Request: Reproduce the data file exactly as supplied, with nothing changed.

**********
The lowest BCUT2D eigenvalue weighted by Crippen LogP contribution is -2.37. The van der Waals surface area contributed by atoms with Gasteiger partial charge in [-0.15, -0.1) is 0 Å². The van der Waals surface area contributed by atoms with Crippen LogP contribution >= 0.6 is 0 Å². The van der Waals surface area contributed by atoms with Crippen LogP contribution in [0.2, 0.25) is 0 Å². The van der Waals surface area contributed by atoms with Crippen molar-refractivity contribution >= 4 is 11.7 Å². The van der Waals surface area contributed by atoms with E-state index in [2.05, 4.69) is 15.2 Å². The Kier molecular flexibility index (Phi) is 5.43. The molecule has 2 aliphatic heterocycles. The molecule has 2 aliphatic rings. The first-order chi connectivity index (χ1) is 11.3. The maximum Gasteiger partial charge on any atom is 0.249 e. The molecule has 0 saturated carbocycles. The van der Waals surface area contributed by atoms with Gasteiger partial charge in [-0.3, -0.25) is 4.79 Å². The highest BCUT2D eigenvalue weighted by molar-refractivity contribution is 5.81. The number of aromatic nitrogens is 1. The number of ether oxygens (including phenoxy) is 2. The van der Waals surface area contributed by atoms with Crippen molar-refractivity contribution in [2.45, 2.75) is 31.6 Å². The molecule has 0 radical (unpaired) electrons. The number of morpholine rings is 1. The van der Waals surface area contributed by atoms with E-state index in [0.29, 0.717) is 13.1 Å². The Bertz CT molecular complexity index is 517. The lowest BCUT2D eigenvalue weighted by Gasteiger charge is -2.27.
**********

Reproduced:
The lowest BCUT2D eigenvalue weighted by Crippen LogP contribution is -2.37. The van der Waals surface area contributed by atoms with Gasteiger partial charge in [-0.15, -0.1) is 0 Å². The van der Waals surface area contributed by atoms with Crippen LogP contribution >= 0.6 is 0 Å². The van der Waals surface area contributed by atoms with Crippen LogP contribution in [0.2, 0.25) is 0 Å². The van der Waals surface area contributed by atoms with Crippen molar-refractivity contribution >= 4 is 11.7 Å². The van der Waals surface area contributed by atoms with E-state index in [2.05, 4.69) is 15.2 Å². The Kier molecular flexibility index (Phi) is 5.43. The molecule has 2 aliphatic heterocycles. The molecule has 2 aliphatic rings. The first-order chi connectivity index (χ1) is 11.3. The maximum Gasteiger partial charge on any atom is 0.249 e. The molecule has 0 saturated carbocycles. The van der Waals surface area contributed by atoms with Gasteiger partial charge in [-0.3, -0.25) is 4.79 Å². The highest BCUT2D eigenvalue weighted by molar-refractivity contribution is 5.81. The number of aromatic nitrogens is 1. The number of ether oxygens (including phenoxy) is 2. The van der Waals surface area contributed by atoms with Crippen molar-refractivity contribution in [2.45, 2.75) is 31.6 Å². The molecule has 0 radical (unpaired) electrons. The number of morpholine rings is 1. The van der Waals surface area contributed by atoms with E-state index in [0.29, 0.717) is 13.1 Å². The Bertz CT molecular complexity index is 517. The lowest BCUT2D eigenvalue weighted by Gasteiger charge is -2.27.